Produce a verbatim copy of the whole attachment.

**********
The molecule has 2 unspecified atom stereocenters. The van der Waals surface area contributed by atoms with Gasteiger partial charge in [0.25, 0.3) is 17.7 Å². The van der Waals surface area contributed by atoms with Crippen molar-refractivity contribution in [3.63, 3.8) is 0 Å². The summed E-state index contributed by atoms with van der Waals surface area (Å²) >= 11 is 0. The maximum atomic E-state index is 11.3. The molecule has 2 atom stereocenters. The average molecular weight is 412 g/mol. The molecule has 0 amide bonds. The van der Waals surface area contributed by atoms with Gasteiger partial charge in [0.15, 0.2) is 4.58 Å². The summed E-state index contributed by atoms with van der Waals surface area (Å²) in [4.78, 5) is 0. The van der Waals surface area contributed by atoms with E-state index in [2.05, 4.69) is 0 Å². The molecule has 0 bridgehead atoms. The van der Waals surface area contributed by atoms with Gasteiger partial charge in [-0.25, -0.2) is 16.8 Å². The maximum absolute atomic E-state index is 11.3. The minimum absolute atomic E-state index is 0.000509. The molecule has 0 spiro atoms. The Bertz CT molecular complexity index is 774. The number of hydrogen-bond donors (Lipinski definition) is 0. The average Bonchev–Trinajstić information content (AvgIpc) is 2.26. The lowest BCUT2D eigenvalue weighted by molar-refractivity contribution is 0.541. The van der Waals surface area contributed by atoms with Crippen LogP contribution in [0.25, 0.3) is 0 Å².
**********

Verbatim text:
The molecule has 2 unspecified atom stereocenters. The van der Waals surface area contributed by atoms with Gasteiger partial charge in [0.25, 0.3) is 17.7 Å². The van der Waals surface area contributed by atoms with Crippen molar-refractivity contribution in [3.63, 3.8) is 0 Å². The summed E-state index contributed by atoms with van der Waals surface area (Å²) >= 11 is 0. The maximum atomic E-state index is 11.3. The molecule has 2 atom stereocenters. The average molecular weight is 412 g/mol. The molecule has 0 amide bonds. The van der Waals surface area contributed by atoms with Gasteiger partial charge in [0.15, 0.2) is 4.58 Å². The summed E-state index contributed by atoms with van der Waals surface area (Å²) in [4.78, 5) is 0. The van der Waals surface area contributed by atoms with E-state index in [2.05, 4.69) is 0 Å². The molecule has 0 bridgehead atoms. The van der Waals surface area contributed by atoms with Gasteiger partial charge in [-0.25, -0.2) is 16.8 Å². The maximum absolute atomic E-state index is 11.3. The minimum absolute atomic E-state index is 0.000509. The molecule has 0 spiro atoms. The Bertz CT molecular complexity index is 774. The number of hydrogen-bond donors (Lipinski definition) is 0. The average Bonchev–Trinajstić information content (AvgIpc) is 2.26. The lowest BCUT2D eigenvalue weighted by molar-refractivity contribution is 0.541. The van der Waals surface area contributed by atoms with Crippen LogP contribution in [0.25, 0.3) is 0 Å².